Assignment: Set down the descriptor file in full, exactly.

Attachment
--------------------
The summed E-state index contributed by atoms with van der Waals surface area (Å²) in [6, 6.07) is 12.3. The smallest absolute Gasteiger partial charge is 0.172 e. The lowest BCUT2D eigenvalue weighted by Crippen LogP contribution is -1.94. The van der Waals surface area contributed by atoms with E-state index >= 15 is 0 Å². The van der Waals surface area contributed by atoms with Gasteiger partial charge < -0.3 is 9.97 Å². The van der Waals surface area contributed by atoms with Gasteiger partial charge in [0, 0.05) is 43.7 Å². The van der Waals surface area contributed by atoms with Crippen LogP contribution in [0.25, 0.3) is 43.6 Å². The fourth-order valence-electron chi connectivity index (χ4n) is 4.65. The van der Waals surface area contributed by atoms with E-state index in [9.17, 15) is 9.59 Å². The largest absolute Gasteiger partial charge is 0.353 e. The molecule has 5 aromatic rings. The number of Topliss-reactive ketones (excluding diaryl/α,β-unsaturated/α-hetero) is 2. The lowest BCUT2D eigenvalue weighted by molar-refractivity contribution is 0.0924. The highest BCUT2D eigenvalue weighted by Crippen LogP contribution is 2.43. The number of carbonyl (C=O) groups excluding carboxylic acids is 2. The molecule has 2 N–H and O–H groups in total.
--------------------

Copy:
The summed E-state index contributed by atoms with van der Waals surface area (Å²) in [6, 6.07) is 12.3. The smallest absolute Gasteiger partial charge is 0.172 e. The lowest BCUT2D eigenvalue weighted by Crippen LogP contribution is -1.94. The van der Waals surface area contributed by atoms with E-state index >= 15 is 0 Å². The van der Waals surface area contributed by atoms with Gasteiger partial charge < -0.3 is 9.97 Å². The van der Waals surface area contributed by atoms with Gasteiger partial charge in [0, 0.05) is 43.7 Å². The van der Waals surface area contributed by atoms with Crippen LogP contribution in [0.25, 0.3) is 43.6 Å². The fourth-order valence-electron chi connectivity index (χ4n) is 4.65. The van der Waals surface area contributed by atoms with E-state index in [9.17, 15) is 9.59 Å². The largest absolute Gasteiger partial charge is 0.353 e. The molecule has 5 aromatic rings. The number of Topliss-reactive ketones (excluding diaryl/α,β-unsaturated/α-hetero) is 2. The lowest BCUT2D eigenvalue weighted by molar-refractivity contribution is 0.0924. The highest BCUT2D eigenvalue weighted by Crippen LogP contribution is 2.43. The number of carbonyl (C=O) groups excluding carboxylic acids is 2. The molecule has 2 N–H and O–H groups in total.